China may require internet users to register with their real
names when signing up to network providers, extending a
policy already in force with microblogs in a bid to curb what
officials call rumours and vulgarity.
A law being discussed this week would mean people would have
to present their government-issued identity cards when
signing contracts for fixed line and mobile internet access,
state-run newspapers said.
"The law should escort the development of the internet to
protect people's interest," Communist Party mouthpiece the
People's Daily said in a front page commentary,
echoing similar calls carried in state media over the past
"Only that way can our internet be healthier, more cultured
Many users say the restrictions are clearly aimed at further
muzzling the often scathing, raucous - and perhaps most
significantly, anonymous - online chatter in a country where
the Internet offers a rare opportunity for open debate.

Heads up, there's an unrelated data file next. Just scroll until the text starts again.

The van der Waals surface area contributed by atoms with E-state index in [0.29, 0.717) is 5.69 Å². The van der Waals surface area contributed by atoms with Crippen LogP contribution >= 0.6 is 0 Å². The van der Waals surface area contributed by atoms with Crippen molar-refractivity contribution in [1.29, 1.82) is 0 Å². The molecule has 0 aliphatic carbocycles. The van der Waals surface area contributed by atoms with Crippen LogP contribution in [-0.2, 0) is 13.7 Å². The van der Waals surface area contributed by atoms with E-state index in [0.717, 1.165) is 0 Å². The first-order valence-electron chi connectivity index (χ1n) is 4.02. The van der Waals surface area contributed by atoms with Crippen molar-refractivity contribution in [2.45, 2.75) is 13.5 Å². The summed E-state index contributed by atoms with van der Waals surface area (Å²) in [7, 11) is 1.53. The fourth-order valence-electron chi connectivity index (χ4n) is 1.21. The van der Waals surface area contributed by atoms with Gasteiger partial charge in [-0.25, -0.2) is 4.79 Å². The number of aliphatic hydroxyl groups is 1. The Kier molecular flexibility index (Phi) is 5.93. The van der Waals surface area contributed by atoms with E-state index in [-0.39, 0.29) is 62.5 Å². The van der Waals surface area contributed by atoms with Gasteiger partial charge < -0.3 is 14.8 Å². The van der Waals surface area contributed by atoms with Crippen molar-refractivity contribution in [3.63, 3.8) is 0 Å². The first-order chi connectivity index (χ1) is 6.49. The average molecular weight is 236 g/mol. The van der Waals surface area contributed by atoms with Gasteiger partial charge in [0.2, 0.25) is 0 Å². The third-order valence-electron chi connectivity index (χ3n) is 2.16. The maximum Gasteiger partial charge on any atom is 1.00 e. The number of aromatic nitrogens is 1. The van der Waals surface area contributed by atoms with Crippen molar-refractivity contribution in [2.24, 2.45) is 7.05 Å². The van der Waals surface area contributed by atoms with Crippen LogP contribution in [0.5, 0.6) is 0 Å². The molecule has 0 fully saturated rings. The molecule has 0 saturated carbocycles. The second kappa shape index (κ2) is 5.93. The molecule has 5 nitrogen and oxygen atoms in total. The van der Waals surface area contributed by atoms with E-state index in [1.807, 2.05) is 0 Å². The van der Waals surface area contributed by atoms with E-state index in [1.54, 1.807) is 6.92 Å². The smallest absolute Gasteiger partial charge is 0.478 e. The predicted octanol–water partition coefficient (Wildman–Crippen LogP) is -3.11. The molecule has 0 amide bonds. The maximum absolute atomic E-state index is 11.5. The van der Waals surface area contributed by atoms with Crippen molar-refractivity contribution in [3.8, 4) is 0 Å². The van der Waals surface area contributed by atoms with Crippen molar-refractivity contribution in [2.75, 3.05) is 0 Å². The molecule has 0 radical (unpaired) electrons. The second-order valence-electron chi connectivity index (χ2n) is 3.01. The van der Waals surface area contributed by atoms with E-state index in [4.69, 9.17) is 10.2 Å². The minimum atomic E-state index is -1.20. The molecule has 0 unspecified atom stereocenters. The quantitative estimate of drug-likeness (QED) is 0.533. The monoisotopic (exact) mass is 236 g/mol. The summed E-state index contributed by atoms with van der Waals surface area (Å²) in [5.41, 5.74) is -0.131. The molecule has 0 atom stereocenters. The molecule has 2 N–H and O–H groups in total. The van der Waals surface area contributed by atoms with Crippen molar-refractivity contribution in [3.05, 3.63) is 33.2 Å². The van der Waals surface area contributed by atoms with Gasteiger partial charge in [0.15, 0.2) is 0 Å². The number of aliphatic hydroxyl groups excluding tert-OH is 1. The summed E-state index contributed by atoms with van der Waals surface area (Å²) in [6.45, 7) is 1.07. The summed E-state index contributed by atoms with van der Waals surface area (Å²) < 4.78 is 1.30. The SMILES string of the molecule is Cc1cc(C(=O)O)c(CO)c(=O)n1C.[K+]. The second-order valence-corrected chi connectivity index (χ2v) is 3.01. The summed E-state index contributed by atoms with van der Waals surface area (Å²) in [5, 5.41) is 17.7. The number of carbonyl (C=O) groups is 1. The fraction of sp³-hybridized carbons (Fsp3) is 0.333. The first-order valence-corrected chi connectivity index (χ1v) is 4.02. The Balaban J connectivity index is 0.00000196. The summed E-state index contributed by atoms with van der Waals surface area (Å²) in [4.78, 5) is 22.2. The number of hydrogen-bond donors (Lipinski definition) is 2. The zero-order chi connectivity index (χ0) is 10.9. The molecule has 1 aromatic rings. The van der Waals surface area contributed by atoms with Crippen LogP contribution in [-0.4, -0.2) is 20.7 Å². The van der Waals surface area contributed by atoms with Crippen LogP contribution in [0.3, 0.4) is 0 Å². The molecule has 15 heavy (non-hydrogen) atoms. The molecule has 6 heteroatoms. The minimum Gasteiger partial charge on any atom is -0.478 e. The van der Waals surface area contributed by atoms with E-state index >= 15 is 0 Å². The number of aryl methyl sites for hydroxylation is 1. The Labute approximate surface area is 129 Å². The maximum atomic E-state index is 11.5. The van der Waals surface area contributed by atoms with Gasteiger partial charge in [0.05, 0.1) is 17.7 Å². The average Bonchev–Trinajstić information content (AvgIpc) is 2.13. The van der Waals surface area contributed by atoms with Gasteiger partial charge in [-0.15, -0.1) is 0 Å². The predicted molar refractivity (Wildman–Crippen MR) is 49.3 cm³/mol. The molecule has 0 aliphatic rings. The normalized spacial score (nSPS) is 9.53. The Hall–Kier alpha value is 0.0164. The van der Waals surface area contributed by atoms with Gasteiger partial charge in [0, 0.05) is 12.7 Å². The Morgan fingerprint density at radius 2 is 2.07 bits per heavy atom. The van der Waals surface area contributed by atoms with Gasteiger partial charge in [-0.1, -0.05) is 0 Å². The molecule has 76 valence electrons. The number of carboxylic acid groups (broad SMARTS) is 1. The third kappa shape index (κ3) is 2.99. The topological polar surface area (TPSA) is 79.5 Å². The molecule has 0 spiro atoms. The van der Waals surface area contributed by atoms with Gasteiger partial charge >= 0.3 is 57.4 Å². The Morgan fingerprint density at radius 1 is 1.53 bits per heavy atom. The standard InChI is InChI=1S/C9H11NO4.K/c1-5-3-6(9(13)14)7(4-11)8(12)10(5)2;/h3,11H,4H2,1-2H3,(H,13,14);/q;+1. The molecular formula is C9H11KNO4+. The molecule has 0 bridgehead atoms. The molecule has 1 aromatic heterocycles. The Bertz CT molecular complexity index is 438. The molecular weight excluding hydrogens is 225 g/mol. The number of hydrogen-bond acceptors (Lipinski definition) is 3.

It could also prevent people from exposing corruption online
if they fear retribution from officials, said some users.
It was unclear how the rules would be different from existing
regulations as state media has provided only vague details
and in practice customers have long had to present identity
papers when signing contracts with internet providers.
Earlier this year, the government began forcing users of Sina
Corp's wildly successful Weibo microblogging platform to
register their real names.
The government says such a system is needed to prevent people
making malicious and anonymous accusations online and that
many other countries already have such rules.
"It would also be the biggest step backwards since 1989,"
wrote one indignant Weibo user, in apparent reference to the
1989 pro-democracy protests bloodily suppressed by the army.
Chinese internet users have long had to cope with extensive
censorship, especially over politically sensitive topics like
human rights, and popular foreign sites Facebook, Twitter and
Google-owned YouTube are blocked.
Despite periodic calls for political reform, the ruling
Communist Party has shown no sign of loosening its grip on
power and brooks no dissent to its authority.